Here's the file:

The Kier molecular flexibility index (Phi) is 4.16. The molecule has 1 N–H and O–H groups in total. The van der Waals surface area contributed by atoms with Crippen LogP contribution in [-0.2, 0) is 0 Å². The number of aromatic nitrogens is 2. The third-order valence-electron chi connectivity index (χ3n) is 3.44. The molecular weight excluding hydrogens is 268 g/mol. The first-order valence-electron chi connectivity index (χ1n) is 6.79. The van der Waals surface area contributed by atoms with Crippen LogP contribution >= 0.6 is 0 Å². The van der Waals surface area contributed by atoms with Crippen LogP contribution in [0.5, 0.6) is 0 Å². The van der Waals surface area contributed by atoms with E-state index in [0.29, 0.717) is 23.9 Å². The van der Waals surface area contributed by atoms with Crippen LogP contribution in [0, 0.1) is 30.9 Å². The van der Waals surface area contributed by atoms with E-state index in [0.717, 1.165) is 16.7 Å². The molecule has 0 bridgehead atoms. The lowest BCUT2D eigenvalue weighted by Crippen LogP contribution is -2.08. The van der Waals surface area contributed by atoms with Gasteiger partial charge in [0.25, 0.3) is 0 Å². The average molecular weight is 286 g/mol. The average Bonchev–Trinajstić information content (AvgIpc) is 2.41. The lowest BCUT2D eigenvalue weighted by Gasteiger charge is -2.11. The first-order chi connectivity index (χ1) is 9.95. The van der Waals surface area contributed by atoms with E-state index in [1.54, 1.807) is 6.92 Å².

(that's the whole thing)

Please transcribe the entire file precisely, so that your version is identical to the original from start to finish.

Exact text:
The Kier molecular flexibility index (Phi) is 4.16. The molecule has 1 N–H and O–H groups in total. The van der Waals surface area contributed by atoms with Crippen LogP contribution in [-0.2, 0) is 0 Å². The number of aromatic nitrogens is 2. The third-order valence-electron chi connectivity index (χ3n) is 3.44. The molecular weight excluding hydrogens is 268 g/mol. The first-order valence-electron chi connectivity index (χ1n) is 6.79. The van der Waals surface area contributed by atoms with Crippen LogP contribution >= 0.6 is 0 Å². The van der Waals surface area contributed by atoms with Crippen LogP contribution in [0.5, 0.6) is 0 Å². The van der Waals surface area contributed by atoms with E-state index in [0.29, 0.717) is 23.9 Å². The van der Waals surface area contributed by atoms with Crippen LogP contribution in [0, 0.1) is 30.9 Å². The van der Waals surface area contributed by atoms with E-state index in [0.717, 1.165) is 16.7 Å². The molecule has 0 bridgehead atoms. The lowest BCUT2D eigenvalue weighted by Crippen LogP contribution is -2.08. The van der Waals surface area contributed by atoms with Gasteiger partial charge in [0.25, 0.3) is 0 Å². The average molecular weight is 286 g/mol. The average Bonchev–Trinajstić information content (AvgIpc) is 2.41. The lowest BCUT2D eigenvalue weighted by Gasteiger charge is -2.11. The first-order chi connectivity index (χ1) is 9.95. The van der Waals surface area contributed by atoms with E-state index in [1.54, 1.807) is 6.92 Å².